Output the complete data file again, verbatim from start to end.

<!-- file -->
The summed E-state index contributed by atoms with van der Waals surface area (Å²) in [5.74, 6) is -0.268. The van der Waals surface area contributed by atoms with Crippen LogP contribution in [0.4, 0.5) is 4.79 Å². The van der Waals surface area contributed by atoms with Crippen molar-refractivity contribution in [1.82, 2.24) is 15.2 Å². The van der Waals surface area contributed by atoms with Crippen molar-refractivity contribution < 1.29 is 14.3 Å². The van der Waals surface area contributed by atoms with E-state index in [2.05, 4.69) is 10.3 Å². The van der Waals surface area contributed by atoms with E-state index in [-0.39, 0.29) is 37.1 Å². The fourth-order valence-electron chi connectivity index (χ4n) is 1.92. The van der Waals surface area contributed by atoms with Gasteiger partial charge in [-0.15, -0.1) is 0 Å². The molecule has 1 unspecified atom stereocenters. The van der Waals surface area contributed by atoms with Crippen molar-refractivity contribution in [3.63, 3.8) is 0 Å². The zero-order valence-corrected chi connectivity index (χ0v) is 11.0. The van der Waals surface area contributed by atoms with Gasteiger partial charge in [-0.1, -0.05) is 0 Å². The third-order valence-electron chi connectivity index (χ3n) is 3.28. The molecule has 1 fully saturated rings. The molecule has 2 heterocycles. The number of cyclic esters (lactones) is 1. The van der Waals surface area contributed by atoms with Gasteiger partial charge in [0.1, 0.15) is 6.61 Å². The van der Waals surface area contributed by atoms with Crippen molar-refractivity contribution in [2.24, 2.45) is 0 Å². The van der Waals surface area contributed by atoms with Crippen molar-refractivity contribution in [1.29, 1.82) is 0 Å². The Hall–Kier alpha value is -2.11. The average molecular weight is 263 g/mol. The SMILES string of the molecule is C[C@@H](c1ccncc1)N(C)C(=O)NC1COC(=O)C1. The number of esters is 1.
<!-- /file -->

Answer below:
The summed E-state index contributed by atoms with van der Waals surface area (Å²) in [5.74, 6) is -0.268. The van der Waals surface area contributed by atoms with Crippen LogP contribution in [0.4, 0.5) is 4.79 Å². The van der Waals surface area contributed by atoms with Crippen molar-refractivity contribution in [1.82, 2.24) is 15.2 Å². The van der Waals surface area contributed by atoms with Crippen molar-refractivity contribution < 1.29 is 14.3 Å². The van der Waals surface area contributed by atoms with E-state index in [2.05, 4.69) is 10.3 Å². The van der Waals surface area contributed by atoms with E-state index in [-0.39, 0.29) is 37.1 Å². The fourth-order valence-electron chi connectivity index (χ4n) is 1.92. The van der Waals surface area contributed by atoms with Gasteiger partial charge in [-0.15, -0.1) is 0 Å². The molecule has 1 unspecified atom stereocenters. The van der Waals surface area contributed by atoms with Crippen molar-refractivity contribution in [3.63, 3.8) is 0 Å². The zero-order valence-corrected chi connectivity index (χ0v) is 11.0. The van der Waals surface area contributed by atoms with Gasteiger partial charge in [-0.1, -0.05) is 0 Å². The third-order valence-electron chi connectivity index (χ3n) is 3.28. The molecule has 1 fully saturated rings. The molecule has 2 heterocycles. The number of cyclic esters (lactones) is 1. The van der Waals surface area contributed by atoms with Gasteiger partial charge in [0.1, 0.15) is 6.61 Å². The van der Waals surface area contributed by atoms with Crippen molar-refractivity contribution in [2.24, 2.45) is 0 Å². The van der Waals surface area contributed by atoms with Crippen molar-refractivity contribution in [1.29, 1.82) is 0 Å². The Hall–Kier alpha value is -2.11. The average molecular weight is 263 g/mol. The SMILES string of the molecule is C[C@@H](c1ccncc1)N(C)C(=O)NC1COC(=O)C1. The number of esters is 1.